Mid-level insurance plans sold through the Affordable Care Act (ACA) will increase by double-digits next year.
Premiums for mid-level plans under the ACA, also known as Obamacare, will increase by 25 percent, three times more than last year’s price hike, according to a report released by the Department of Health and Human Services (HHS) on Oct. 24. Some states might see bigger increases.
The total number of insurers who offer plans on the HealthCare.gov federal marketplace will also decrease this year from 232 to 167. According to HHS, 20 percent of consumers will only have access to plans from one insurer for 2017 coverage while 56 percent will have a choice of three or more insurers.
The HHS says that the higher insurance costs will be offset in many cases by higher tax credits for consumers.
According to HHS, 72 percent of consumers in states using the HealthCare.gov marketplace will be able to find plans with a premium of less than $75 per month, while 77 percent can find plans below $100 after subsidies.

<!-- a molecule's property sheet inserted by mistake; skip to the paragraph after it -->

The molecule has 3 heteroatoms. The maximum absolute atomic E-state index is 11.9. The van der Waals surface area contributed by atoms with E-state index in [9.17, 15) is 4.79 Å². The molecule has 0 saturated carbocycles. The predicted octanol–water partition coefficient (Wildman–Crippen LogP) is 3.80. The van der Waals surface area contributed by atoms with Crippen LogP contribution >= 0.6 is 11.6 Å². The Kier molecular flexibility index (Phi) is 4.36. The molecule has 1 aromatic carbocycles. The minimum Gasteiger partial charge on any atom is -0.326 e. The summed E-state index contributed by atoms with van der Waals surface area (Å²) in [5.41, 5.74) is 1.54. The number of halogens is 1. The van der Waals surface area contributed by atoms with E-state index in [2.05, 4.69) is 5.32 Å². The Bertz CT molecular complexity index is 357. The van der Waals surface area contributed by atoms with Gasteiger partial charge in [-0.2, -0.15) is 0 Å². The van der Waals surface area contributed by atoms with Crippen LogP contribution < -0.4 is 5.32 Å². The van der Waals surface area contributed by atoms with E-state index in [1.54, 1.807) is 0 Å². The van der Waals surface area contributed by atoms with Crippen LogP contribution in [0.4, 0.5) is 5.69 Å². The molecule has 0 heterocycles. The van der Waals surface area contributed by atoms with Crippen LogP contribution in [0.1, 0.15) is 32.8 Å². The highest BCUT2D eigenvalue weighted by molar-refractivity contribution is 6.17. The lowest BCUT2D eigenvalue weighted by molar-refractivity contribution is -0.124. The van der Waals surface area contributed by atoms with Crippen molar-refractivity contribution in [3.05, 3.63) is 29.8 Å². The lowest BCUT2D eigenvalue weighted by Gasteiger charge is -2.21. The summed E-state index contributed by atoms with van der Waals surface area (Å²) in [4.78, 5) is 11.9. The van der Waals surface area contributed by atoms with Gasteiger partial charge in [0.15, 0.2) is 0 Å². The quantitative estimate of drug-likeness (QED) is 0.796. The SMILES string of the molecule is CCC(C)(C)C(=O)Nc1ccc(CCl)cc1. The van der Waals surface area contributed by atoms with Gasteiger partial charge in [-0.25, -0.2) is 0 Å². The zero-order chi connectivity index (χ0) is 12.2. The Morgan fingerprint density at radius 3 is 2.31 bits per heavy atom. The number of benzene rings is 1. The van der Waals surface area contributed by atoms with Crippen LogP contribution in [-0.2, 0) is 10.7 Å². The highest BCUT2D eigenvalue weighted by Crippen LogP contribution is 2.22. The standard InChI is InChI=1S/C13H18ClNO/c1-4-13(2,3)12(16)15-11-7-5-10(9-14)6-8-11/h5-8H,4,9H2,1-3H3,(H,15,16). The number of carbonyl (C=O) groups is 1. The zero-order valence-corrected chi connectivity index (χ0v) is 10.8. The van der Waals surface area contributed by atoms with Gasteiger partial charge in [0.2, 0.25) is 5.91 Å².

The ACA, which has insured more than 21 million people since it was passed in 2010, has been a vital topic for presidential candidates Hillary Clinton and Donald Trump. Clinton says she will continue to build on Obamacare, while Trump says he will repeal and replace it.
Other Republicans also criticized the price hike after it was confirmed.
“These drastic premium hikes could affect over 12 million individuals, including Americans who are ineligible for credits and those who purchase coverage outside of the Obamacare exchanges,” said Sen. Orrin Hatch (R-Utah) in a statement.
The ACA enrollment period for 2017 will begin on Nov. 1 and will end on Jan. 31.